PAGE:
As for photographs, I agree that photography gobbled up a lot of traditional illustration jobs in the 1970s; the covers of Time and Newsweek were formerly illustrations. Sports Illustrated was formerly a heavily illustrated magazine. Car advertisements used to be paintings and now are photographs.

Still, I don't think you see many photographs with the same kind of iconic significance as illustration, unless it is due to the newsworthiness of the subject. The explosion of the space shuttle, the Arab spring, the collapse of the World Trade Center, the protests in Tiananmen Square-- these images do resonate but I'd argue they resonate more because of the events that occurred than because of the taste and judgment and art of the photographer. I don't dispute that the net impact of photography is greater, it's just that I think the significance of photography gets a collateral boost because its role spans multiple categories.

अर्जुन-- Eeeeek, that's a fresh nightmare for me.

Kev Ferrara wrote: "you are experiencing the art of the particular book Bridge Over The River Q, you are not experiencing the events it portrays."

Kev, it's true that you are not experiencing what it is like to work at backbreaking labor building a bridge under a hot tropical sun, but don't you think that art does enable you to experience (vicariously) some of the frustration and rage and fear felt by the people who were physically there? Isn't that why you feel emotionally drained, or why your adrenaline pumps, or why tears come to your eyes?

10/06/2011 11:45 AM  
Blogger Laurence John said...

"Still, I don't think you see many photographs with the same kind of iconic significance as illustration, unless it is due to the newsworthiness of the subject."

David,
i would agree with that assessment if you were talking only about the 'golden era' of illustration, but not in regard to the last fifty years or so.
anyway, i'm repeating myself.

cheers

10/06/2011 12:29 PM  
Blogger kev ferrara said...

...don't you think that art does enable you to experience (vicariously) some of the frustration and rage and fear felt by the people who were physically there? Isn't that why you feel emotionally drained, or why your adrenaline pumps, or why tears come to your eyes?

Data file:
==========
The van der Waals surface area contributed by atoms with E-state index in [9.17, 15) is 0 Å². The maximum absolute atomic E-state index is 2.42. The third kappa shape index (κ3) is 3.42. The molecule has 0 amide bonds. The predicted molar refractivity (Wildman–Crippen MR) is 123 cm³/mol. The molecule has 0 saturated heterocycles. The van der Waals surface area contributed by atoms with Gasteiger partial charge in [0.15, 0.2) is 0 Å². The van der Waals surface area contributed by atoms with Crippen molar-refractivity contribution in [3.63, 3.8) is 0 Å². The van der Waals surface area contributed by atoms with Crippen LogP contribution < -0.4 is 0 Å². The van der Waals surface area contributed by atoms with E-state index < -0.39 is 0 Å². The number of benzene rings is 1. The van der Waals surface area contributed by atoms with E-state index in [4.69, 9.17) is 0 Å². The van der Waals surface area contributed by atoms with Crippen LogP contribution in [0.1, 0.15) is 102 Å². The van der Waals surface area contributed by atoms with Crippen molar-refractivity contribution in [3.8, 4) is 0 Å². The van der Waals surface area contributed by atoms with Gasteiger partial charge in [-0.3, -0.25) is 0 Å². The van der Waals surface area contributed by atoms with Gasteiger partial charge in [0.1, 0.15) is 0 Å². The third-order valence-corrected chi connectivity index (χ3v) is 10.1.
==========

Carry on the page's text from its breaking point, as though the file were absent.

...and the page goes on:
We are in sympathy when we rationally understand the plight of others. Journalism can do that for us.

We are in empathy when we sensually understand the plight of others. Only experience can do that for us.

In Literature, as in all arts, the descriptive aspects, the facts and details of the events, scenes and characters, put is in sympathy with the scenario; the surface level of art is journalism. Which is to say, we understand the described scenario in the same way that we may understand a position in chess. It is a dispassionate understanding of the involved tensions and dynamics.

The plasticity of art is the thing that causes the feelings of frustration, rage and fear. Plays, acts, scenes, and beats are shaped in order to aesthetically convey meaning through emotion. As Charles Lasar said, "Design is the composition of the emotion."

It is the marriage of the emotion-causing plasticity of art with our understanding of the sympathetic "chess position" (of the human-shaped pieces that act on the board), which gives one the feeling that you are feeling the rage and frustration of the characters in the play.

What is really happening is that you, as reader, are being subjected, through aesthetics, to the very psychological forces that you think are affecting the characters. And you believe this because the empathy (expressed through plasticity) has been synthesized with the sympathy of the scenario. (In my belief system, the synthetic superpositioning of these elements is the duality that makes art ART.)

Which is all to say; Tears of joy only come to your eyes when you have been released from the tensions of the play.

10/06/2011 1:59 PM  
Anonymous MORAN said...

I agree with Kev, Gannam is the bomb!

10/06/2011 6:20 PM  
Anonymous antoni said...

Brilliant post. Fine art, high culture, illusration, pop culture, very inspioration for me.

11/16/2011 10:55 PM  
Anonymous Not Yet An Artisan said...

i really miss something like this in other blogs. not just some random showcase and telling "this is good read it". thanks

2/19/2013 5:46 PM